"Encounter" Poem, June 1942
An poem by Thekla Stoll circulated among the Jews in Berlin, Germany. The poem speaks of the despair of the Jews' condition and the hope the author sees in the spirit of the Jews. Translation from Henry Lowenstein: "Today I saw 1,000 disturbed people, Today I saw 1,000 Jews, wandering into oblivion, Into the gray of the cold morning drew the condemned Leaving behind what once was their life. They stepped through the gates, glancing back, As they left everything outside, their homeland, their belongings and their happiness, Where will you be led, where ends your path? They only know this: The destination is called barbed wire! And what awaits you is misery, torture and distress, Suffering, hunger, disease; for many soon-to-follow: death. I search your eyes with a brother’s look Expecting deepest grief in this misfortune. Instead of despair one sees a deep, deep strength. And bearing and composure glows in their eyes One sees a burning will to live, sees faith and courage And sees in some faces a smile, strong and good. I am strongly moved to recognize the spirit of the people, Selected for suffering that will be overcome, That lifts itself out of misery and need, banishment, forced labor And imprisonment, with unbroken strength. Today I saw 1,000 people with disturbed faces, And saw in the grey of the morning the rays of everlasting light!"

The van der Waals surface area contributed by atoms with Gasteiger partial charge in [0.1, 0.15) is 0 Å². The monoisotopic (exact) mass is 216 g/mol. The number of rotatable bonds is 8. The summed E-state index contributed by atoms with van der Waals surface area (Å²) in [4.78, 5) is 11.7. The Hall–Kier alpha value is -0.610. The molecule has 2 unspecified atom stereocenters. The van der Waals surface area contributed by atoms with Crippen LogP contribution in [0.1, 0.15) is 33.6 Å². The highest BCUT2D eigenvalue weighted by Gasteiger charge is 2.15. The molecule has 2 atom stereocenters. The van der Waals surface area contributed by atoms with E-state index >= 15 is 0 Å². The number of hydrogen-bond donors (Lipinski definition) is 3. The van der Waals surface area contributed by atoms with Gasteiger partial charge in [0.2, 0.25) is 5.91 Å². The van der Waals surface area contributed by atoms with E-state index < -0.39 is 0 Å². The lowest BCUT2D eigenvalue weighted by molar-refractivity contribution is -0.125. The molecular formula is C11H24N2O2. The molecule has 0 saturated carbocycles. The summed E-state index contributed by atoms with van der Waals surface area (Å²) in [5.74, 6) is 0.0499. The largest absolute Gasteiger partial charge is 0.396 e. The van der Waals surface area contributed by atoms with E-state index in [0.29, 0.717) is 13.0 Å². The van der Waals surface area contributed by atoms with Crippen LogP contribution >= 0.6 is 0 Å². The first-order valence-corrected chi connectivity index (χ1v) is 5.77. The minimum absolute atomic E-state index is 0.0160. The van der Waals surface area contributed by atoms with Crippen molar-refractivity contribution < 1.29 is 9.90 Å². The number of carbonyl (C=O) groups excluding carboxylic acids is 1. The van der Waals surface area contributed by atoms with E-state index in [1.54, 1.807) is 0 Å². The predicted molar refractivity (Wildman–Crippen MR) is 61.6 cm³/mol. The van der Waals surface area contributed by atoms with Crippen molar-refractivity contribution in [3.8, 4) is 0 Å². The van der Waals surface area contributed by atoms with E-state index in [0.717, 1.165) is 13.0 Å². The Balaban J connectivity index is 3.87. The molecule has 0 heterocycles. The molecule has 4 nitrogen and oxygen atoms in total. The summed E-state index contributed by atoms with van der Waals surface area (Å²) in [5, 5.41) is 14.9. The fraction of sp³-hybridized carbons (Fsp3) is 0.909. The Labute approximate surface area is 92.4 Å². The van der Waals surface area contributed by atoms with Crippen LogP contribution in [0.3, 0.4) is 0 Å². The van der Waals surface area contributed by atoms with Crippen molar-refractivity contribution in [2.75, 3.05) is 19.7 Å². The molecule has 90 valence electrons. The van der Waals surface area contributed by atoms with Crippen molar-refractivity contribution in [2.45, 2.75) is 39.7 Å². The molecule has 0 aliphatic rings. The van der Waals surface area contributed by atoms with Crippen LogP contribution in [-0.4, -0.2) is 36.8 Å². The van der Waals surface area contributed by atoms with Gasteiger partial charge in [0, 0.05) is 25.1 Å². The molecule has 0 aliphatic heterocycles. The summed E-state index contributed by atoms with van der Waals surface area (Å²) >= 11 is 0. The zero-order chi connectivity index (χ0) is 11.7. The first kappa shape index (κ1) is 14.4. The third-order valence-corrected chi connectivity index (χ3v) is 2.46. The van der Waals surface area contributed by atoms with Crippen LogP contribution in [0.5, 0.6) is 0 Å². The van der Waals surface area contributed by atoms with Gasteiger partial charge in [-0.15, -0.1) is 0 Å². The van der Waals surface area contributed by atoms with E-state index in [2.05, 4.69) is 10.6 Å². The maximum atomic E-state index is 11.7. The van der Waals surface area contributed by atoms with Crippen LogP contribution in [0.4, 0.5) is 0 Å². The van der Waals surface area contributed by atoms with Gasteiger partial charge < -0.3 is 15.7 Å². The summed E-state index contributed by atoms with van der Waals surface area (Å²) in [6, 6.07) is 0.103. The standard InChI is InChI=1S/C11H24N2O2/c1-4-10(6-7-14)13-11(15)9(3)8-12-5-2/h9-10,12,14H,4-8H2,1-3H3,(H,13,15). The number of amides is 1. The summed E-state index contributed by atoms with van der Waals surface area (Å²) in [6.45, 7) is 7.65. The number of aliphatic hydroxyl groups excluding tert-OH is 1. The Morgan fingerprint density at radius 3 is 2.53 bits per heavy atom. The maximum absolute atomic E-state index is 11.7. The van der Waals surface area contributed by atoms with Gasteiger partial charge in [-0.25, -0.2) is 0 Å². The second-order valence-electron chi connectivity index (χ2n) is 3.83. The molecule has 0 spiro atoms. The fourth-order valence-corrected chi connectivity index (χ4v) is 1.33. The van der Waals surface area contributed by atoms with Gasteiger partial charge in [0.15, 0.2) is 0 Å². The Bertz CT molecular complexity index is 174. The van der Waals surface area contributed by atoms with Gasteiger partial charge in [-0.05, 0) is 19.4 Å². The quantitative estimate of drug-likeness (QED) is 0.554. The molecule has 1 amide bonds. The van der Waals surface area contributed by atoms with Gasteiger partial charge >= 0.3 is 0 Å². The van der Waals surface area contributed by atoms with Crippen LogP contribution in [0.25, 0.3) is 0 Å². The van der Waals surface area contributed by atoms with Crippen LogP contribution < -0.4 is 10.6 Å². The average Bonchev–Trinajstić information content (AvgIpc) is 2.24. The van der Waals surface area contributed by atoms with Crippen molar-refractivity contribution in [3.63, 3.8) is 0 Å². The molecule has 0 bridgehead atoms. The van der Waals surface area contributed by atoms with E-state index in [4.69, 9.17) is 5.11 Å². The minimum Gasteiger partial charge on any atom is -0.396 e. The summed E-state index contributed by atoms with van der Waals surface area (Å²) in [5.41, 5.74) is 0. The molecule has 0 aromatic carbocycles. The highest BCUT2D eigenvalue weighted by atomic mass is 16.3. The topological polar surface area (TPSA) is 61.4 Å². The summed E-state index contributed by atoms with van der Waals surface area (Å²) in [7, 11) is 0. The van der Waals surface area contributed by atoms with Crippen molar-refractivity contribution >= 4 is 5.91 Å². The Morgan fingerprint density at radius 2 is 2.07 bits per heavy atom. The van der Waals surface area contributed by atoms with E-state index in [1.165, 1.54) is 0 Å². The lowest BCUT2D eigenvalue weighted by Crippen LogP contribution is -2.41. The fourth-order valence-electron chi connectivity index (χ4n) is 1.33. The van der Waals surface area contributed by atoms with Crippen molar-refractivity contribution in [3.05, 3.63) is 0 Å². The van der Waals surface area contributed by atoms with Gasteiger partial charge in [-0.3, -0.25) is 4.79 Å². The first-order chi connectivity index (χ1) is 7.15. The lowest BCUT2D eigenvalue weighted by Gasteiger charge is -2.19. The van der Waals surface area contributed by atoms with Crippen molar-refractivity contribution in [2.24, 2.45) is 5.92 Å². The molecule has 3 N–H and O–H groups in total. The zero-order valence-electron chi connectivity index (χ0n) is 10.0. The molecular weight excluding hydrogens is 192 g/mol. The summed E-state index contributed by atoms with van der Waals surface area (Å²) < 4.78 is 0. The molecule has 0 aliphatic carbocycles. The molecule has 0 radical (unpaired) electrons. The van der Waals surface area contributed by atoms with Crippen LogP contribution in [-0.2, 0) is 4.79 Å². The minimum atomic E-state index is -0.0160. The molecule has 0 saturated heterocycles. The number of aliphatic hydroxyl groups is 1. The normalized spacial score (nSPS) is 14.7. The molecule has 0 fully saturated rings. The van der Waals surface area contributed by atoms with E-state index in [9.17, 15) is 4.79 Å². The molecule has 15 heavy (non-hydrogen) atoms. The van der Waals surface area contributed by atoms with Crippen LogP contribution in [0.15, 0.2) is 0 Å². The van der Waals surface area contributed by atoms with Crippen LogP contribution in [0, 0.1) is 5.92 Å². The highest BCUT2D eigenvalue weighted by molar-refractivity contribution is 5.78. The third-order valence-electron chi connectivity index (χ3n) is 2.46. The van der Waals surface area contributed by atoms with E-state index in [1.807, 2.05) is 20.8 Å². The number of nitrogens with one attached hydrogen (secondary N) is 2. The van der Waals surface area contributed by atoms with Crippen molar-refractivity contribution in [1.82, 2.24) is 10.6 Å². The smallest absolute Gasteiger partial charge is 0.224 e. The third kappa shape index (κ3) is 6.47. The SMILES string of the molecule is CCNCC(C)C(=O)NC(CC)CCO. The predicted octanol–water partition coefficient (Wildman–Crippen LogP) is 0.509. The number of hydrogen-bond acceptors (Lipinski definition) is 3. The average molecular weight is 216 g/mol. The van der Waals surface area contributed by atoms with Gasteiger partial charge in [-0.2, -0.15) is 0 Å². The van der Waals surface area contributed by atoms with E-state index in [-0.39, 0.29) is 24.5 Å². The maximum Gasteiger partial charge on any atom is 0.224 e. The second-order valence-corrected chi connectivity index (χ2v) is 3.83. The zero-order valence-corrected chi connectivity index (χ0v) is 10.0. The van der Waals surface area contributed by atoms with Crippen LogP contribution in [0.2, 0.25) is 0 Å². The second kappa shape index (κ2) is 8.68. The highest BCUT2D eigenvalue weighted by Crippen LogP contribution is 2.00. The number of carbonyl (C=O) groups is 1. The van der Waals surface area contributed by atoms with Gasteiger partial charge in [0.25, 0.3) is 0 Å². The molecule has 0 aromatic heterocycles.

- June 1942
- Stoll, Thekla, 1897-1943? (Author, Person)
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1 items (sheet)
Scope and Contents
From the Series: Documents and digital images from the Loewenstein's life in Berlin during World War II. Significant documents include deportation notices, birth and marriage certificates to prove Marie Loewenstein was not Jewish, ration and ID cards used to aquire food and clothing during the war.
Physical Characteristics and Technical Requirements
Good 18 x 22 centimeters
Donated by Henry Lowenstein.
Title supplied by archivist.